Ugandan dictator Museveni betrayed Qadhafi and Mugabe to the U.S. Photo: Wikimedia Commons.
[Speaking Truth To Power]
Uganda’s dictator of 35 years in power Gen. Yoweri Museveni likes accusing leading presidential challenger Bobi Wine of being a Western tool yet Wikileaks documents show that he’s always been so close to the U.S. that he even betrayed Libya’s Qadhafi and Zimbabwe’s Robert Mugabe to the Americans.
The documents also undermine Museveni’s public claims that he’s a Pan-African nationalist—in private he has behaved like an African turncoat in the mode of Mobutu, and Moise Tshombe , both of whom famously betrayed Patrice Lumumba and had him murdered in 1961.
Three years after Museveni told U.S. Assistant Secretary of State for Africa Jendayi Frazer that Qadhafi was a “problem” for Africa because he wanted to unite the continent under one president, the U.S. and NATO eliminated the problem by invading Libya and killing Qadhafi in 2011. In addition to betraying Qadhafi to the U.S.—even though the Libyan had provided hundreds of millions of dollars to his regime and even supplied him with weapons while he was fighting for power in Uganda—Museveni also told the Americans the best way to undermine Mugabe was to attack him on his country’s economic performance.
The Wikileaks documents are the strongest indication that Gen. Museveni was possibly a CIA agent who ratted on other African leaders, much like Congolese dictator Mobutu did from 1960 to 1997 when he was deposed. Mobutu became a CIA agent in 1959, one year before Congo’s independence from Belgium. The U.S. backed him for 37 years.
Museveni also asked the United States to provide him with international airspace protection during his overseas travels to prevent Qadhafi from having his plane shot down, the documents show. “President Museveni said Libyan President Qadhafi ‘is a problem’ for the continent and is pushing for the creation of a ‘United States of Africa’ to be governed by one president. Museveni thought Qadhafi’s plan is neither feasible nor desirable, given cultural and linguistic differences across the continent. Rather than the development of a unitary African state, Museveni said he is pushing Qadhafi and other African leaders to develop regional political federations and markets that support common objectives,” the Wikileaks documents state.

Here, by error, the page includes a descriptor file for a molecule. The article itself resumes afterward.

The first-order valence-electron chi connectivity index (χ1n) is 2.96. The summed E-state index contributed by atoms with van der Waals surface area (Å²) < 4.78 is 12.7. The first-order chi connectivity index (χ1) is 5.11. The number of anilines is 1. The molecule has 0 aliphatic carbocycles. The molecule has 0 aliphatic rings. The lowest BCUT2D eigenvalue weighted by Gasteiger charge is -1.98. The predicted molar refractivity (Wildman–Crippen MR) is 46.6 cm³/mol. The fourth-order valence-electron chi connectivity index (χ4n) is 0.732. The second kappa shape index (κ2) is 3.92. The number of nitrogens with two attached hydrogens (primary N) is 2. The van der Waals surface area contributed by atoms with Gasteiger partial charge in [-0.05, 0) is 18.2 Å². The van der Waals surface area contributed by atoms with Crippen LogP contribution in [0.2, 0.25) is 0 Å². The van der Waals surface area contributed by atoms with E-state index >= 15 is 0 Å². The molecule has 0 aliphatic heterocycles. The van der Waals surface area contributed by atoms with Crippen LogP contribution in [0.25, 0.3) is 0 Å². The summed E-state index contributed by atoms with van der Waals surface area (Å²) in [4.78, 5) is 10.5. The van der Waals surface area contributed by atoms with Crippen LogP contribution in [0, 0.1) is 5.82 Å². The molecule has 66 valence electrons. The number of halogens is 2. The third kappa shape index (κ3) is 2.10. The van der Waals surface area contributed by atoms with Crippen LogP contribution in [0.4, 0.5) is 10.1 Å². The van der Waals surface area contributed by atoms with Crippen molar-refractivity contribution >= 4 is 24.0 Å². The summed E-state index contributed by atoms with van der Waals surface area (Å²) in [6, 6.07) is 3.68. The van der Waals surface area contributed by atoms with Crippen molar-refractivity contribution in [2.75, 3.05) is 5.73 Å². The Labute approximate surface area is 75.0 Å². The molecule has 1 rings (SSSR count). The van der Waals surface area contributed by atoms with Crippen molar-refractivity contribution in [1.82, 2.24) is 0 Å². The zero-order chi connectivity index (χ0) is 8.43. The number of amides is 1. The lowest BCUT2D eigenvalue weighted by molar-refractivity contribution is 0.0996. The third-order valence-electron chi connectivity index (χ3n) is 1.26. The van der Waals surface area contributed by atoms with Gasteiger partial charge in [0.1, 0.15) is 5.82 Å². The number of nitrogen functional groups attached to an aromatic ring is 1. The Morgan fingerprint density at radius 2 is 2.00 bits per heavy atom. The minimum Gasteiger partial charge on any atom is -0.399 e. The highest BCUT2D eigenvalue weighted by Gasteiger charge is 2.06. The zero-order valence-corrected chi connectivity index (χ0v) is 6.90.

Museveni, who is notorious for traveling around Uganda with brown bags stuffed with cash to buy votes and political and religious leaders, also complained to Frazer that Qadhafi “continues to ‘intimidate’ small African countries through bribes and other pressure. As a result of Libya’s actions, small West African countries have been afraid to participate fully or speak out during international meetings at the United Nations, African Union, and other forums.”
“Museveni noted that tensions with Qadhafi are growing and as a result, and he worries that Qadhafi will attack his plane while flying over international airspace,” the Wikileaks documents add. “Museveni requested that the USG and GOU coordinate to provide additional air radar information when he flies over international waters.”
Museveni also told Assistant Secretary Frazer that he’d spoken with Mugabe by phone after the 2008 election when challenger Morgan Tsvangirai won 47.8% to Mugabe’s 43.2%, forcing him into a runoff, which the challenger abandoned, citing regime violence. “During his call, Mugabe told Museveni he was confident he would win in the second round of elections. Mugabe told Museveni he did not want election monitors from countries that were ‘hostile’ to Zimbabwe, but wouldn’t mind observers from other countries,” the Wikileaks documents continue. Frazer told Museveni that she believed “thousands of monitors were necessary, especially in rural areas, to encourage people to vote,” in Zimbabwe.
So the Ugandan dictator was discussing the possibility of sending thousands of monitors to Zimbabwe while he himself continues to oppose them in Uganda, including for the Jan. 14, 2021 vote when many political observers predict he will likely lose in a landslide to challenger Bobi Wine.
Museveni also had another suggestion for the U.S. about how to undermine Mugabe’s government. “Museveni thought Zimbabwe’s faltering economy and Mugabe’s poor understanding of the private sector were at the root of Zimbabwe’s political problems,” the Wikileaks documents said. “He said a discussion of the economy would provide an entry point to tell Mugabe that he has failed and is embarrassing liberation leaders. He noted that Mugabe is unwilling to take calls from most African leaders saying they are not his age-mates.”
The meeting between the Ugandan dictator and Assistant Secretary of State Frazer occurred on June 13, 2008 in Fort. Leavenworth, Kansas. Museveni had gone there to attend the graduation of his son Muhoozi Kaenerugaba from the U.S. Army Command and General Staff College. Kaenerugaba is today the regime’s leading human rights abuser, commanding the notorious Special Forces Command (SFC). The SFC has been responsible for attacks on, and killings of unarmed Uganda civilians. It was also involved in a 2018 attack that led to the brutal beating and torture of Bobi Wine.